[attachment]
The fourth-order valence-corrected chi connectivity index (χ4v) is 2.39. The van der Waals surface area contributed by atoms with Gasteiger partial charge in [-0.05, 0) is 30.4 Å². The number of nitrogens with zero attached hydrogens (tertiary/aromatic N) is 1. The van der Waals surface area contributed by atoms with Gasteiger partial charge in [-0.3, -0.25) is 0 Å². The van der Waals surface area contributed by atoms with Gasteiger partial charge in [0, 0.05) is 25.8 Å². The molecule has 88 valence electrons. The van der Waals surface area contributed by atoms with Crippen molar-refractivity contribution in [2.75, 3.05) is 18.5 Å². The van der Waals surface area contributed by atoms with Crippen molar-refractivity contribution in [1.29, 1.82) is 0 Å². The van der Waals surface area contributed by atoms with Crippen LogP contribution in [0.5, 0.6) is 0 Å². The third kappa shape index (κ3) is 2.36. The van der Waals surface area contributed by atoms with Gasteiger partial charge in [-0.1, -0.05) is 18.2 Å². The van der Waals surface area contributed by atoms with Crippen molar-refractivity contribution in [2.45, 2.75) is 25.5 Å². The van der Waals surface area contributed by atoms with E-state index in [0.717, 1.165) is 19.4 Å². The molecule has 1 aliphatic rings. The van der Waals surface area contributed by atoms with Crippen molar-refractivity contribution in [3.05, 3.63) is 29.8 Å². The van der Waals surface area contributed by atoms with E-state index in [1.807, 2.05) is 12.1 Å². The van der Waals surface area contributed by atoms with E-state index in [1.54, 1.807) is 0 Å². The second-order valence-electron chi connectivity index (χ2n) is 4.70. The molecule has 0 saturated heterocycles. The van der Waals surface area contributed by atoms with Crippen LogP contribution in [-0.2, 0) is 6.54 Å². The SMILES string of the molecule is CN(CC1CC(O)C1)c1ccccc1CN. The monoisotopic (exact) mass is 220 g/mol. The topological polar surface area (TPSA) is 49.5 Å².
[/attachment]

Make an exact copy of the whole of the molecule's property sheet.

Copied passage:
The fourth-order valence-corrected chi connectivity index (χ4v) is 2.39. The van der Waals surface area contributed by atoms with Gasteiger partial charge in [-0.05, 0) is 30.4 Å². The number of nitrogens with zero attached hydrogens (tertiary/aromatic N) is 1. The van der Waals surface area contributed by atoms with Gasteiger partial charge in [-0.3, -0.25) is 0 Å². The van der Waals surface area contributed by atoms with Gasteiger partial charge in [0, 0.05) is 25.8 Å². The molecule has 88 valence electrons. The van der Waals surface area contributed by atoms with Crippen molar-refractivity contribution in [2.75, 3.05) is 18.5 Å². The van der Waals surface area contributed by atoms with Crippen molar-refractivity contribution in [1.29, 1.82) is 0 Å². The van der Waals surface area contributed by atoms with Crippen LogP contribution in [0.5, 0.6) is 0 Å². The third kappa shape index (κ3) is 2.36. The van der Waals surface area contributed by atoms with Gasteiger partial charge in [-0.1, -0.05) is 18.2 Å². The van der Waals surface area contributed by atoms with Crippen molar-refractivity contribution in [2.45, 2.75) is 25.5 Å². The van der Waals surface area contributed by atoms with E-state index in [0.717, 1.165) is 19.4 Å². The molecule has 1 aliphatic rings. The van der Waals surface area contributed by atoms with Crippen molar-refractivity contribution in [3.05, 3.63) is 29.8 Å². The van der Waals surface area contributed by atoms with E-state index in [1.807, 2.05) is 12.1 Å². The van der Waals surface area contributed by atoms with E-state index in [1.54, 1.807) is 0 Å². The second-order valence-electron chi connectivity index (χ2n) is 4.70. The molecule has 0 saturated heterocycles. The van der Waals surface area contributed by atoms with Crippen LogP contribution in [-0.2, 0) is 6.54 Å². The SMILES string of the molecule is CN(CC1CC(O)C1)c1ccccc1CN. The monoisotopic (exact) mass is 220 g/mol. The topological polar surface area (TPSA) is 49.5 Å².